I loved this.  Thank you.
My daughter is a little over 2 and still very attached to nursing. I would prefer that she wean so that I don't have to deal with feeling embarrassed but I'll keep nursing her as long as she wants which is probably going to be past 3 the way things are going. It's the first thing that she requests/demands when I get home from work.
My daughter is over 11 years and I nursed her for more than 2 years (27 months to be precise). Whenever she was hungry, I have nursed her without feeling shy or embarassed. My husband and several friends have asked me how I was able to do that. Somehow, at that time, I felt that it was the right thing to do for my baby who had no one else but me to turn to. I have nursed her on international flights, in malls and several other places that I cannot remember now, but I know that I will never regret having done that in my lifetime.
I love this!  I am currently living in a culture where breastfeeding into toddlerhood is normal, and I happily breastfeed my 2 year old son almost anywhere.  However, we will be in the US for 2 months later this year and I am already starting to think about how I will handle nursing in public.  I admire you for putting your child's needs first - I think if people saw more examples of toddlers nursing in public it would become more normalized
I've never experienced it as "taboo" here in the U.S. I know some individuals make it uncomfortable but I have never been met with anything but acceptance and understanding. I nursed for 19 months. She's 2.5 years old now. I wish I hadn't weaned so early. I miss it. It was a perfect reason to slow down and get away from my computer (I work at home). She still asks to "have a talk" or "cuddle" from time to time and in those instances it's nice to remember.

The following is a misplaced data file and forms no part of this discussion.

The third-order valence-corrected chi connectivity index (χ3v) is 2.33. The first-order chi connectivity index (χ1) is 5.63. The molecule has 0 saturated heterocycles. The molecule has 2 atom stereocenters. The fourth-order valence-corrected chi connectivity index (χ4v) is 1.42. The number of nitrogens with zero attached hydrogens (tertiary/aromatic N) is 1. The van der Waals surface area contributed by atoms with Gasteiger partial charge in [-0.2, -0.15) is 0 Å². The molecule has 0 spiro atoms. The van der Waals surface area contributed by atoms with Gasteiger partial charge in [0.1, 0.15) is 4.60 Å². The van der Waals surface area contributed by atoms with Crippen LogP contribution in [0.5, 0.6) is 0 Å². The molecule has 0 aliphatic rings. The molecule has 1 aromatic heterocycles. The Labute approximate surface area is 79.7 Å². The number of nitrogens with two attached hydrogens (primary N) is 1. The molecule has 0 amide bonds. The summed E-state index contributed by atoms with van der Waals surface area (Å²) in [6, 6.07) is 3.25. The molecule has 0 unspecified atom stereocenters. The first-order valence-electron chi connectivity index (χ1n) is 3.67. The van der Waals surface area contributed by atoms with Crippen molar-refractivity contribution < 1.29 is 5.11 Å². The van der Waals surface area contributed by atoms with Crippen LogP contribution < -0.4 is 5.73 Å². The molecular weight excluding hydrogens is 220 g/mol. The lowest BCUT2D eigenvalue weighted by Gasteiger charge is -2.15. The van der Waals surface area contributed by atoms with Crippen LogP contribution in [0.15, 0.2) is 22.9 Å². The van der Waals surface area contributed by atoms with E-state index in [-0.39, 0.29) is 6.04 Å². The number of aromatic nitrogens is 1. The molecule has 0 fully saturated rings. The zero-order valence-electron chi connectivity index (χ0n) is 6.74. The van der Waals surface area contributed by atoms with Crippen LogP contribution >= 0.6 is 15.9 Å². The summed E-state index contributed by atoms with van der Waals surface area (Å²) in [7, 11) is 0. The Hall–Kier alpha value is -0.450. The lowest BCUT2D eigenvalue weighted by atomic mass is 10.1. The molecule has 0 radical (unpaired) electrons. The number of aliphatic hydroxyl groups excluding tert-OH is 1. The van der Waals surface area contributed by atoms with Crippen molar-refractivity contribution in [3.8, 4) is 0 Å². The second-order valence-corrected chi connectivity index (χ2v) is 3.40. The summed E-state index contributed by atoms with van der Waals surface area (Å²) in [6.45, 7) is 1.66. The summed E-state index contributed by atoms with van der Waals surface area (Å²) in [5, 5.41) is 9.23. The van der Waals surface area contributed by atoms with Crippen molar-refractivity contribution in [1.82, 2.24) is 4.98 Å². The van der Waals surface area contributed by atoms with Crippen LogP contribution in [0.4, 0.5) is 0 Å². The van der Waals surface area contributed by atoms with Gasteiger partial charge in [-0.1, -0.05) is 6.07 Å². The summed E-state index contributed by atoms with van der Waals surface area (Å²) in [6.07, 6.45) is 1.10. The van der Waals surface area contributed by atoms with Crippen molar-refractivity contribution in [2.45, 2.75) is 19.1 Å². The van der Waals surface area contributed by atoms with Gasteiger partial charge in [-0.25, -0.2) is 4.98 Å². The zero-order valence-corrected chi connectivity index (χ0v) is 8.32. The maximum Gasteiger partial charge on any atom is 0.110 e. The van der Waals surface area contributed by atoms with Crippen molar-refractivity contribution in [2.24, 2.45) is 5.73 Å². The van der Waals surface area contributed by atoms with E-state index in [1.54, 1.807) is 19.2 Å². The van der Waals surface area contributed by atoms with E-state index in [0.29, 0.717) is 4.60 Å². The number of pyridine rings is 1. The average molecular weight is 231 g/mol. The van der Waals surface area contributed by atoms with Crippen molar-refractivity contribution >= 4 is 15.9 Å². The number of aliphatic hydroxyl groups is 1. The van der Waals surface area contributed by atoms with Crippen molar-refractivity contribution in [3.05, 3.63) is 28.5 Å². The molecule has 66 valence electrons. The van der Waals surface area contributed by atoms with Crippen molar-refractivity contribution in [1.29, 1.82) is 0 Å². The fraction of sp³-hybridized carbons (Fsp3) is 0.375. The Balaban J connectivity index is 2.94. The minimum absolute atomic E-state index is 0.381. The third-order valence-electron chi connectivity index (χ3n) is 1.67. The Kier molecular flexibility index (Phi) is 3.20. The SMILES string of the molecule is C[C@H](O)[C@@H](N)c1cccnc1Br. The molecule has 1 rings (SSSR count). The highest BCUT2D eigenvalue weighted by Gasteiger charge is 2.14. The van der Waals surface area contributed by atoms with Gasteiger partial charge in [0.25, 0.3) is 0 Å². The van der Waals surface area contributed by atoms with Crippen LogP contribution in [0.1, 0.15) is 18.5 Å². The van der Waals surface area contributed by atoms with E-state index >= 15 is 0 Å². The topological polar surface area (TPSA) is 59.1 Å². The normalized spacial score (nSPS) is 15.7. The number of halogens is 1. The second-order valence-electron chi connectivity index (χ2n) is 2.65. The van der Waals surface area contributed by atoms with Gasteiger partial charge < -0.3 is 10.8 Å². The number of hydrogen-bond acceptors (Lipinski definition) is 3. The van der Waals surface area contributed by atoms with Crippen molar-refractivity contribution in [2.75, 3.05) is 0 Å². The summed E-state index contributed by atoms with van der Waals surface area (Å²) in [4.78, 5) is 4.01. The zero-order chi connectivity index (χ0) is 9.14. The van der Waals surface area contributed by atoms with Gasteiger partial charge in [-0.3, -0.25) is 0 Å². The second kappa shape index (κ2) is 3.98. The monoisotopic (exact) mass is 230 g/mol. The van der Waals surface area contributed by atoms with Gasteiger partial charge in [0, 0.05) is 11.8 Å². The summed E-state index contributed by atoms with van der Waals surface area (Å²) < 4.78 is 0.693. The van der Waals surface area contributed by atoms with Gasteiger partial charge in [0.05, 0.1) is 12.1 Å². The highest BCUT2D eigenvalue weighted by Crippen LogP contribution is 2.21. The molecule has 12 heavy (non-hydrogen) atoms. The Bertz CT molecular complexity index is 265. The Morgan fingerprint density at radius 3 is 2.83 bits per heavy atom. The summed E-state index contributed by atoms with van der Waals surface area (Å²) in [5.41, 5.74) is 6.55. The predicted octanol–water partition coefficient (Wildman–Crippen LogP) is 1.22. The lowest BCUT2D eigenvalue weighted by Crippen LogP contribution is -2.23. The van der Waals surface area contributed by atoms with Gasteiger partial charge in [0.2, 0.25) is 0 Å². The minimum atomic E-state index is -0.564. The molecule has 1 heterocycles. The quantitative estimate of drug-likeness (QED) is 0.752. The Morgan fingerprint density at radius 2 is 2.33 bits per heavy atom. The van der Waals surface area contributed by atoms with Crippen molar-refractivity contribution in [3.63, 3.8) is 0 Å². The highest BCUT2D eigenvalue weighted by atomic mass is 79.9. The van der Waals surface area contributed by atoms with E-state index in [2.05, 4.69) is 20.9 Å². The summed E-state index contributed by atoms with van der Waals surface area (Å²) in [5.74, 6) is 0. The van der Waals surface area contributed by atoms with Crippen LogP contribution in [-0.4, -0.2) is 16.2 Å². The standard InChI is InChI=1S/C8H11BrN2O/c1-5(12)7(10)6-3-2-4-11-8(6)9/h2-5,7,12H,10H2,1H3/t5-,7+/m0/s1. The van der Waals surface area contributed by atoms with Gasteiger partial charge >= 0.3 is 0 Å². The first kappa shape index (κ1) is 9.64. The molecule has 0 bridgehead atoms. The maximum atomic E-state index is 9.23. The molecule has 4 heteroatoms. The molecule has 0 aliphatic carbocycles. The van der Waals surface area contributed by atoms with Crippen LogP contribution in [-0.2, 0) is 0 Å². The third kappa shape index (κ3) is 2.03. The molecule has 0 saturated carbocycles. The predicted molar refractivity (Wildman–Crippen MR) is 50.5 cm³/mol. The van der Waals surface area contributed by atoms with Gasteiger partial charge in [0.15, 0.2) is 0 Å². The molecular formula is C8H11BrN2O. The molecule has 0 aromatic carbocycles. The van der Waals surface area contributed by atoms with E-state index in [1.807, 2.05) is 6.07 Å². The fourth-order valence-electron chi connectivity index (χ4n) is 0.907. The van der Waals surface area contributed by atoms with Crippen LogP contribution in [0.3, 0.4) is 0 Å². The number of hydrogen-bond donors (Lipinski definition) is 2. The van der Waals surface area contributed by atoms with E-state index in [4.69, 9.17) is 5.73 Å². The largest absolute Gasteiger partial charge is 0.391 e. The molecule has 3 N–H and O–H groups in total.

Thank you, everyone! One of the greatest things about the mothering communities is that there is always reassurance that you are not alone. I can't tell you how much all these comments mean to me. :')
tears....so sweet - the article and our babes.
I have honestly had my own reservations about nursing toddlers, even though I know how natural it really is. And I have pondered how long I will be willing to nurse my son, and haven't come to much of a conclusion. But this was beautifully written, and so absolutely touching that I also have tears in my eyes. I know that I wouldn't be able to look at my son (3 months old now) and tell him no, for the sake of others, or even for myself. As long as he wants to I am for it!
Thank you. 
Loved reading this.  My almost 3 year old is tandem nursing with my 3 month, which is new for me! But knowing that his nursing time will be over in the blink of an eye, I try to savor my quiet time with his chubby hands patting me while he nurses.  I know it will be one of  my favorite memories of him!
great post! I loved it
wow... that was beautiful.  thank you for sharing this.  i wish my daughter was still nursing but she quit me at 13 months and my body producing a short time after that.  alot of respect to all the nursing moms no matter the age of the child. 
Mothering › Toddler Articles › A Letter To My Nursing Toddler